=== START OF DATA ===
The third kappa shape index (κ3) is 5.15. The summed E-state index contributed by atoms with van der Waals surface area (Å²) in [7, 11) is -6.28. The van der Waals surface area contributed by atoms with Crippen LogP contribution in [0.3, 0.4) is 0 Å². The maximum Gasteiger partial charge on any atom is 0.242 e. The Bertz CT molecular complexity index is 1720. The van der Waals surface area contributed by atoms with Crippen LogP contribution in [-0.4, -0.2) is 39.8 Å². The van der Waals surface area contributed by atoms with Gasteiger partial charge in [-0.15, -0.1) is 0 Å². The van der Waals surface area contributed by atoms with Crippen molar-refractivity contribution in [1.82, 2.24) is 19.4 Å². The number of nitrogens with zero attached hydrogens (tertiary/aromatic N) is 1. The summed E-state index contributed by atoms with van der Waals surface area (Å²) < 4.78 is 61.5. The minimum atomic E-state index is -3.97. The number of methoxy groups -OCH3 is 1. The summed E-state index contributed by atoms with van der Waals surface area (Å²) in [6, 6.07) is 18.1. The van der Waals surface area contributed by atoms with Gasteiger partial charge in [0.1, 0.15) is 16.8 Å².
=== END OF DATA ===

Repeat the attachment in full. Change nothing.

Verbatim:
The third kappa shape index (κ3) is 5.15. The summed E-state index contributed by atoms with van der Waals surface area (Å²) in [7, 11) is -6.28. The van der Waals surface area contributed by atoms with Crippen LogP contribution in [0.3, 0.4) is 0 Å². The maximum Gasteiger partial charge on any atom is 0.242 e. The Bertz CT molecular complexity index is 1720. The van der Waals surface area contributed by atoms with Crippen LogP contribution in [-0.4, -0.2) is 39.8 Å². The van der Waals surface area contributed by atoms with Gasteiger partial charge in [-0.15, -0.1) is 0 Å². The van der Waals surface area contributed by atoms with Crippen molar-refractivity contribution in [1.82, 2.24) is 19.4 Å². The number of nitrogens with zero attached hydrogens (tertiary/aromatic N) is 1. The summed E-state index contributed by atoms with van der Waals surface area (Å²) < 4.78 is 61.5. The minimum atomic E-state index is -3.97. The number of methoxy groups -OCH3 is 1. The summed E-state index contributed by atoms with van der Waals surface area (Å²) in [6, 6.07) is 18.1. The van der Waals surface area contributed by atoms with Gasteiger partial charge in [0.1, 0.15) is 16.8 Å².